Stand up gigs in the 1990s in the UK famously used to be full of ad execs hoping to nab an award winning catchphrase for their new ad campaign. But more recently corporates have cottoned on to the more subtle use are using it to create empathy – the think:  the visual wit of Pret-a-Manger bags, TfL with their tannoy announcers. Humour is now for creating empathy and rapport. 

Both comedy and semiotics are critical perspectives that help us see prevailing social or cultural norms and to help us imagine alternatives. Both show up incongruities and break codes and lead to epiphanies. Both can be used to cement or to challenge the status quo. After all, we only have to recall The Name of the Rose, the Umberto Eco novel in which mysterious murders committed in a monastery are finally revealed to be buy a monk trying to prevent the discovery and dissemination of a forbidden manuscript, a treatise on comedy. In the murder's eyes it was highly threatening since ridicule can shake the foundations of one’s solemn faith.

Both semioticians and comedians are somewhat like Socratic gadflys that are there to provoke us to question the Establishment. Or like Gramscian 'organic intellectuals' keeping tabs on power as it mutates and challenging narrow, hidebound technocracies.

I see semiotics as akin to other critical and subversive perspectives such as hip-hop culture, street art as well as stand up. They all foreground are all about inter-textual linkages, witty one liners, outrageous metaphors, pastiches, parodies, and the like.

As scholar Stephanie Koziski noted, comics have more in common with anthropologists than either group is willing to admit: “The comedian and the anthropologist share a way of seeing. This involves the capacity to stand outside themselves and to empathise with people who are different in order to more fully understand their actions and beliefs”. This is why both anthropology (for which read semiotics) and comedy tend to be the refuge of cultural outsiders and those with “double consciousness”. This is taken from The Humor Code: A Global Search For What Makes Things Funny. Peter McGraw and Joel Warner. Notice the use of the word 'code'!

Like this middle class precariat, mixed race Londoner! 

So, I'm not promising to inject more gags into my presentation but I do see rich cross-fertilisation here. I have in a mind a one man show. Semiotician Impossible. One man’s struggle to make meaning out of a firehose of visual culture… Would you come? In the mean time I'll shortly be presenting Sixty Seconds of Semiotics – a time compressed humorous take on ads and visual culture.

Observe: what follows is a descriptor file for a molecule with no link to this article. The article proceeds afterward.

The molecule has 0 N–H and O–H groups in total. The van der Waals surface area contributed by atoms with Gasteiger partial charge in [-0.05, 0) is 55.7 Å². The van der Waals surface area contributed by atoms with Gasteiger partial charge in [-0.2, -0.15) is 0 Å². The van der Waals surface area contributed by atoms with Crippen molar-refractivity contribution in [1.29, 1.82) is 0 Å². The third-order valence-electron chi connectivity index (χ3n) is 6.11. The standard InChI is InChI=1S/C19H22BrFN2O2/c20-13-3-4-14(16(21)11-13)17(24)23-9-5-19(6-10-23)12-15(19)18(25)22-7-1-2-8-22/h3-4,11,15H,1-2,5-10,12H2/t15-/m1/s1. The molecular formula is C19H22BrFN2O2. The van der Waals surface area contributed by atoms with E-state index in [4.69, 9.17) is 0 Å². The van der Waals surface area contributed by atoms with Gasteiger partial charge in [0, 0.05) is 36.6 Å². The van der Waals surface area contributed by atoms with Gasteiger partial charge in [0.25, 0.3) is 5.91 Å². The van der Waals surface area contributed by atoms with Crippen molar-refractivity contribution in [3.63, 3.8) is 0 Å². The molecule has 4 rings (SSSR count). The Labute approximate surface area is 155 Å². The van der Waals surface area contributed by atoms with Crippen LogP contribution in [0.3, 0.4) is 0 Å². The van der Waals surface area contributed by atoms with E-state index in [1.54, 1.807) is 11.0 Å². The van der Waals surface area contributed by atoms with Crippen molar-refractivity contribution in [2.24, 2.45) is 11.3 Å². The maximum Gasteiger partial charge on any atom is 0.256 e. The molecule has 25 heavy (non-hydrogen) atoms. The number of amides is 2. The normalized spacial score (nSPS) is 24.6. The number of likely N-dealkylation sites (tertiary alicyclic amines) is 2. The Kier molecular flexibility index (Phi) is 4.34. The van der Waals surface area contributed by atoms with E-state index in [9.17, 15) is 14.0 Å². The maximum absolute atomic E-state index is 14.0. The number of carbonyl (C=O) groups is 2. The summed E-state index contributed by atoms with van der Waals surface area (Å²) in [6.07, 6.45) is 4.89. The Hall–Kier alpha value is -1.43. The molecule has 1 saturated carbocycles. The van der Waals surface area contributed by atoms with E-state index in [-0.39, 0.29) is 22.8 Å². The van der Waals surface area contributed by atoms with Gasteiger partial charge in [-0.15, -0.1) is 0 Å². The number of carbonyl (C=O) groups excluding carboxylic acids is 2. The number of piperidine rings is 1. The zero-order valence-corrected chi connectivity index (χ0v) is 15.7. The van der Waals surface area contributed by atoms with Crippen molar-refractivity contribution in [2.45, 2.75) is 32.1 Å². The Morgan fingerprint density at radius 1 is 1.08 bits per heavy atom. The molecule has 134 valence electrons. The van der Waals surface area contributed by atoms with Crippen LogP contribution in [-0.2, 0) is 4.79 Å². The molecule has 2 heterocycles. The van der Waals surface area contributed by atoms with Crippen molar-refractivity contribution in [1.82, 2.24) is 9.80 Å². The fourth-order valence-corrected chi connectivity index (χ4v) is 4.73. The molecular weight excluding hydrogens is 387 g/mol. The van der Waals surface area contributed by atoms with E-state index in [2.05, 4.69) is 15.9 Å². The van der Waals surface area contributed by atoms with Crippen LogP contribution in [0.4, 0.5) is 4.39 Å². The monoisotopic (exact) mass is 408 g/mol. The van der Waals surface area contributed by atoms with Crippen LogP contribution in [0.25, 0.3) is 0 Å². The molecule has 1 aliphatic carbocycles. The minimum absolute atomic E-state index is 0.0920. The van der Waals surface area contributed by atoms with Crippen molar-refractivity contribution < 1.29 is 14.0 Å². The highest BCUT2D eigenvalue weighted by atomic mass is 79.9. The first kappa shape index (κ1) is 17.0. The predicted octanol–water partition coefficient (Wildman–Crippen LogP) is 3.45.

And semiotics related joke. Well, I quite like this one:

Why did the semiotic architects firm go bankrupt? Because they kept de-constructing their own buildings. 

This was a joke curated, ironically enough by Thierry Mortier, a Semiotic Architect and regular attendee at Semiofest Tallinn, 2016.


Mind the Empathy Gap



I have been thinking about Empathy a lot recently. In my work as a semiotician I have recently had two projects related to empathy. In both cases, empathy was key to a big brand relating to its audience. One was about ‘democratising’ the value proposition of a brand through communications, a brand anxious that it was losing its franchise to more agile and nimbler, niche brands, the other one wanted to ‘humanise’ and empower their brand personality through revamping the brand language of on shelf packaging. In both of the projects, it felt as if there was a significant empathy gap between the client and customers.

Semiotics as Creative Science (and Art)


I do semiotics. "What’s that?!" I hear you choke. Er, semiotics. Semiotics derives from the ancient Greek word semion, meaning sign and is a subject devoted to evidence based analysis of signs and meaning.

It is a field that encompasses, culture, communication and meaning including logos, branding and street art. Semiotics is used now as a powerful insight tool brand strategy and communication.

The Streets is Watching: Blood on the Walls of North Kensington


Street art is the medium of anonymous resistance, messages of resistance. It is done to show that whatever the official story, the streets is watching and people know what is going on – sgraffiti means ‘scribblings’ (from the Italian sgraffio, to scratch) something that goes back at least to ancient Rome. On the streets of my home town, London aphorisms such as ‘Rich Man’s War, Poor Man’s Fight’ and ‘Contentment is a Valuable Life Skill’ challenge dominant consumerist discourses and provoke us to think.